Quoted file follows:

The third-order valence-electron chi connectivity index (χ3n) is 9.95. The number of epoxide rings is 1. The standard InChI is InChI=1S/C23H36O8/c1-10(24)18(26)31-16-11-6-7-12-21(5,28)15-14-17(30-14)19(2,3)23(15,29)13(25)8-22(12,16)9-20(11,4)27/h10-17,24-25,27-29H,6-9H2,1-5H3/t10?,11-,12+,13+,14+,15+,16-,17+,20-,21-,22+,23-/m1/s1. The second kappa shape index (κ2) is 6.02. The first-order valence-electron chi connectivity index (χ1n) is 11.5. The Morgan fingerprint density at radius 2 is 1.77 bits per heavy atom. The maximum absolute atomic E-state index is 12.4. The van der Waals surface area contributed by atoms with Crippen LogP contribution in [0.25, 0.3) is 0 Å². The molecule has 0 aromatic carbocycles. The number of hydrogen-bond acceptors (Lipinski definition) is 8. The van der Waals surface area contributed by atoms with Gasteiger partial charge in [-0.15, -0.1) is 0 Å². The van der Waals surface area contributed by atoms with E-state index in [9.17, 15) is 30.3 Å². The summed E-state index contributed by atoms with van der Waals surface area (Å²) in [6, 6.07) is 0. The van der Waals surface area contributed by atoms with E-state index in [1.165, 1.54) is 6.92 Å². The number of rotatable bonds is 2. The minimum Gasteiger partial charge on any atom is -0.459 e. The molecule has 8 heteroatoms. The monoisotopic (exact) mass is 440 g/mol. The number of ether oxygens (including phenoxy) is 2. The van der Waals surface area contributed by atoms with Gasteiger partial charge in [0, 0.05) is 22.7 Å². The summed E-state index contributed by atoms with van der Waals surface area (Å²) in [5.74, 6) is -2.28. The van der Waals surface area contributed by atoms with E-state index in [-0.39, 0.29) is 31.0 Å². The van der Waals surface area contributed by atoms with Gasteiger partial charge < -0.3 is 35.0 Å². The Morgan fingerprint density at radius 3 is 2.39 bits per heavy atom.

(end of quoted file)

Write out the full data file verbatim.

The third-order valence-electron chi connectivity index (χ3n) is 9.95. The number of epoxide rings is 1. The standard InChI is InChI=1S/C23H36O8/c1-10(24)18(26)31-16-11-6-7-12-21(5,28)15-14-17(30-14)19(2,3)23(15,29)13(25)8-22(12,16)9-20(11,4)27/h10-17,24-25,27-29H,6-9H2,1-5H3/t10?,11-,12+,13+,14+,15+,16-,17+,20-,21-,22+,23-/m1/s1. The second kappa shape index (κ2) is 6.02. The first-order valence-electron chi connectivity index (χ1n) is 11.5. The Morgan fingerprint density at radius 2 is 1.77 bits per heavy atom. The maximum absolute atomic E-state index is 12.4. The van der Waals surface area contributed by atoms with Crippen LogP contribution in [0.25, 0.3) is 0 Å². The molecule has 0 aromatic carbocycles. The number of hydrogen-bond acceptors (Lipinski definition) is 8. The van der Waals surface area contributed by atoms with Gasteiger partial charge in [-0.15, -0.1) is 0 Å². The van der Waals surface area contributed by atoms with E-state index in [9.17, 15) is 30.3 Å². The summed E-state index contributed by atoms with van der Waals surface area (Å²) in [6, 6.07) is 0. The van der Waals surface area contributed by atoms with E-state index in [1.165, 1.54) is 6.92 Å². The number of rotatable bonds is 2. The minimum Gasteiger partial charge on any atom is -0.459 e. The molecule has 8 heteroatoms. The monoisotopic (exact) mass is 440 g/mol. The number of ether oxygens (including phenoxy) is 2. The van der Waals surface area contributed by atoms with Gasteiger partial charge in [0, 0.05) is 22.7 Å². The summed E-state index contributed by atoms with van der Waals surface area (Å²) in [5.74, 6) is -2.28. The van der Waals surface area contributed by atoms with E-state index in [-0.39, 0.29) is 31.0 Å². The van der Waals surface area contributed by atoms with Gasteiger partial charge < -0.3 is 35.0 Å². The Morgan fingerprint density at radius 3 is 2.39 bits per heavy atom.